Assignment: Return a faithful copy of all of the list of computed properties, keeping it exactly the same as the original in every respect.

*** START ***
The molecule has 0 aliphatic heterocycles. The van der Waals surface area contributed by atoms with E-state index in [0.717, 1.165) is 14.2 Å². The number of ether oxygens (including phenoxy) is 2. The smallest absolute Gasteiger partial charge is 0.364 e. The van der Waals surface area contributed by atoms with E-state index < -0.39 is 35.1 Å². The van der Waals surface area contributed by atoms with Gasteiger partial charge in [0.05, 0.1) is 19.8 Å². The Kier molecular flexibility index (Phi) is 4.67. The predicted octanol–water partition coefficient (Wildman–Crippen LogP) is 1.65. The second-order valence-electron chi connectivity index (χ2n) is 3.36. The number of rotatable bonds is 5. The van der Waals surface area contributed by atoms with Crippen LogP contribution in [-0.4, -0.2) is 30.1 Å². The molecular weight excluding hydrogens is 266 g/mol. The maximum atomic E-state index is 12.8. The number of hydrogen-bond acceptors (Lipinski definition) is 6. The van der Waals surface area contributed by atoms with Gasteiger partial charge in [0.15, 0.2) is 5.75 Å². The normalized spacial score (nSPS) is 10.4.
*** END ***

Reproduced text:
The molecule has 0 aliphatic heterocycles. The van der Waals surface area contributed by atoms with E-state index in [0.717, 1.165) is 14.2 Å². The number of ether oxygens (including phenoxy) is 2. The smallest absolute Gasteiger partial charge is 0.364 e. The van der Waals surface area contributed by atoms with E-state index < -0.39 is 35.1 Å². The van der Waals surface area contributed by atoms with Gasteiger partial charge in [0.05, 0.1) is 19.8 Å². The Kier molecular flexibility index (Phi) is 4.67. The predicted octanol–water partition coefficient (Wildman–Crippen LogP) is 1.65. The second-order valence-electron chi connectivity index (χ2n) is 3.36. The number of rotatable bonds is 5. The van der Waals surface area contributed by atoms with Crippen LogP contribution in [-0.4, -0.2) is 30.1 Å². The molecular weight excluding hydrogens is 266 g/mol. The maximum atomic E-state index is 12.8. The number of hydrogen-bond acceptors (Lipinski definition) is 6. The van der Waals surface area contributed by atoms with Gasteiger partial charge in [0.15, 0.2) is 5.75 Å². The normalized spacial score (nSPS) is 10.4.